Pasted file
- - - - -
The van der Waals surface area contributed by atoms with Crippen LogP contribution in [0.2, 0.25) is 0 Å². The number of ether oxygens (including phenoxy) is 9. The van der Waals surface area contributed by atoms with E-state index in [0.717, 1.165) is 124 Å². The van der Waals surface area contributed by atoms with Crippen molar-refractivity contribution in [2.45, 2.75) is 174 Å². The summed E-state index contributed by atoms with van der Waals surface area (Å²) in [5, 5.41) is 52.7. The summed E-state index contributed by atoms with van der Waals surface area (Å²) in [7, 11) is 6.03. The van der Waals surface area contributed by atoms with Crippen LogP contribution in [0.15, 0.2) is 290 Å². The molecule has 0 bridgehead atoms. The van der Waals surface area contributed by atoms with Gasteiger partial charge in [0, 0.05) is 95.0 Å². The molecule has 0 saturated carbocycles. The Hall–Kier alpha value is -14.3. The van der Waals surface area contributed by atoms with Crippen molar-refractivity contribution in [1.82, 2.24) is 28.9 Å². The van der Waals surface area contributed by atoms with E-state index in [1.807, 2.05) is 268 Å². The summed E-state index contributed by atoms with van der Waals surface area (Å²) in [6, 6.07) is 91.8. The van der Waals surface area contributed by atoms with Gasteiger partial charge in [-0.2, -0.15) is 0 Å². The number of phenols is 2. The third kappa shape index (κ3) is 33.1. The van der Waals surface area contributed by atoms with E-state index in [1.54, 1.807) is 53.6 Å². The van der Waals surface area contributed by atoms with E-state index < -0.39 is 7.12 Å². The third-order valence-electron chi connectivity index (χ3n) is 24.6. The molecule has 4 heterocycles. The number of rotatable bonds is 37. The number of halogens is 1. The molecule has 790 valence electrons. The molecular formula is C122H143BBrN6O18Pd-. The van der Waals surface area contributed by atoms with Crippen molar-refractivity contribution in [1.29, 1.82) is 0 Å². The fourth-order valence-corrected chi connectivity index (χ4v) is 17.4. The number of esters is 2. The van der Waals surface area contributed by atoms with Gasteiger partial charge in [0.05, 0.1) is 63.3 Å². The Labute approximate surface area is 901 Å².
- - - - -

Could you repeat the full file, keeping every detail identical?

The van der Waals surface area contributed by atoms with Crippen LogP contribution in [0.2, 0.25) is 0 Å². The number of ether oxygens (including phenoxy) is 9. The van der Waals surface area contributed by atoms with E-state index in [0.717, 1.165) is 124 Å². The van der Waals surface area contributed by atoms with Crippen molar-refractivity contribution in [2.45, 2.75) is 174 Å². The summed E-state index contributed by atoms with van der Waals surface area (Å²) in [5, 5.41) is 52.7. The summed E-state index contributed by atoms with van der Waals surface area (Å²) in [7, 11) is 6.03. The van der Waals surface area contributed by atoms with Crippen LogP contribution in [0.15, 0.2) is 290 Å². The molecule has 0 bridgehead atoms. The van der Waals surface area contributed by atoms with Gasteiger partial charge in [0, 0.05) is 95.0 Å². The molecule has 0 saturated carbocycles. The Hall–Kier alpha value is -14.3. The van der Waals surface area contributed by atoms with Crippen molar-refractivity contribution in [1.82, 2.24) is 28.9 Å². The van der Waals surface area contributed by atoms with E-state index in [1.807, 2.05) is 268 Å². The summed E-state index contributed by atoms with van der Waals surface area (Å²) in [6, 6.07) is 91.8. The van der Waals surface area contributed by atoms with Gasteiger partial charge in [-0.2, -0.15) is 0 Å². The number of phenols is 2. The third kappa shape index (κ3) is 33.1. The van der Waals surface area contributed by atoms with E-state index in [1.54, 1.807) is 53.6 Å². The van der Waals surface area contributed by atoms with E-state index < -0.39 is 7.12 Å². The third-order valence-electron chi connectivity index (χ3n) is 24.6. The molecule has 4 heterocycles. The number of rotatable bonds is 37. The number of halogens is 1. The molecule has 790 valence electrons. The molecular formula is C122H143BBrN6O18Pd-. The van der Waals surface area contributed by atoms with Crippen molar-refractivity contribution in [1.29, 1.82) is 0 Å². The fourth-order valence-corrected chi connectivity index (χ4v) is 17.4. The number of esters is 2. The van der Waals surface area contributed by atoms with Gasteiger partial charge in [0.05, 0.1) is 63.3 Å². The Labute approximate surface area is 901 Å².